I love my children. I utterly adore them. Aside from the usual “no”, “shush” or “don’t bite your sister/brother”, I also say “I love you, but I’m not just your mommy, I had a life before you got here and I intend to keep some of it”. When I say this, my kids (6 and almost 3) have that dead fish stare and start asking why, or even better, just shrug and seem to think that it’ll pass and I’ll go back to normal anytime soon.

On the other hand, when their dad tells them to go see me or do something else because he’s busy, they’ll just do it. I was talking about this to someone the other day, and also complaining a little (OK, a lot) saying how I was doing all the children-related work and that I couldn’t understand how I was the only one to hear them scream at night, and here’s the answer I got : “Well, of course, you’re the mother”. I am going to say this once, and once only, so listen up: there is no such thing as maternal instinct. It does not exist. The survival instinct does, yes, that’s true. But maternal, nope. The fact that my kids think I’m all for granted and not their daddy just means that he drew the line way further than I did. Mothers are not more patient, they don’t have Bionic Woman’s hearing abilities, and they don’t need less sleep. They just deal with those things because society makes them. Instinct calls for natural, for action deprived of thought. Does that mean women stop being human beings and turn into animals when they have kids?

I’m not saying there’s no special bond between a mother and a child, I’m saying it is as special as the one he/she has with the dad. Different, sure, but just as special. You see, when people tell me about maternal instinct, a real instinctive reaction comes and urges me to punch them in the teeth. But since I’m not an animal and I can control myself, I don’t hit them. Why should I be any different towards my kids? Wouldn’t maternal instinct be something worrying if it existed?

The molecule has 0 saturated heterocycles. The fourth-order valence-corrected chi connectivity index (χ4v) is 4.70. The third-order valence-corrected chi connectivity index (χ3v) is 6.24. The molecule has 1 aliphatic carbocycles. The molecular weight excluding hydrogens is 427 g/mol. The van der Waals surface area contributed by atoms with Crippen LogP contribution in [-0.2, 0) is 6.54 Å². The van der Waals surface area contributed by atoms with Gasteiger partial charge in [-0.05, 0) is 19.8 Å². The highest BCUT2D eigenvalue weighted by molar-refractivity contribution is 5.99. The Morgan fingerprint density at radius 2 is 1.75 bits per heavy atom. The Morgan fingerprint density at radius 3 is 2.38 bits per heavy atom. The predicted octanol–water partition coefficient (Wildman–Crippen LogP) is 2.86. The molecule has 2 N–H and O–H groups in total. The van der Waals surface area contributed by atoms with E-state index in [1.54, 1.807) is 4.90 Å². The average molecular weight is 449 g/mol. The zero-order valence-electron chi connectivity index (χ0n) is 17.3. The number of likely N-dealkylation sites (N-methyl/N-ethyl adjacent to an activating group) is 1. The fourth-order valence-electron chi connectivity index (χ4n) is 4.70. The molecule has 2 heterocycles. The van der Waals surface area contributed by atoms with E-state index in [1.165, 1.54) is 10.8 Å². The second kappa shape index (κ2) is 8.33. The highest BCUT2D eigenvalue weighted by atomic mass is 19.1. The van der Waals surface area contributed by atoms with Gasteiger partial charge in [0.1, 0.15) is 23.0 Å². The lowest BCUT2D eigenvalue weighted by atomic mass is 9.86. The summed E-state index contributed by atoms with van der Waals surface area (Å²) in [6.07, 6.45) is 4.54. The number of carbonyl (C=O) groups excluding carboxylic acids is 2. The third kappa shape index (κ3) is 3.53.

Last night my little girl decided her bed was lame and ours was cool. She was pretty stubborn and ended up screaming, yelling, crying, waking her brother up who threatened to move to another house to get proper sleep. Now, instinctively, I would probably have told her to go sleep in the hall or kicked her in the arse or yelled like a mad woman. But since I’m a mother, and not an instinctual animal, I just told her endlessly that she had her bed, that it wasn’t lame at all and that I needed my sleep and my space at night. She fell asleep at 2 a.m. and woke up at 6 a.m. and said “I want my bottle now. I think my bed is lame and I want to sleep with you tonight”. Having no maternal instinct obviously does not make me good at this mother thing either, it seems.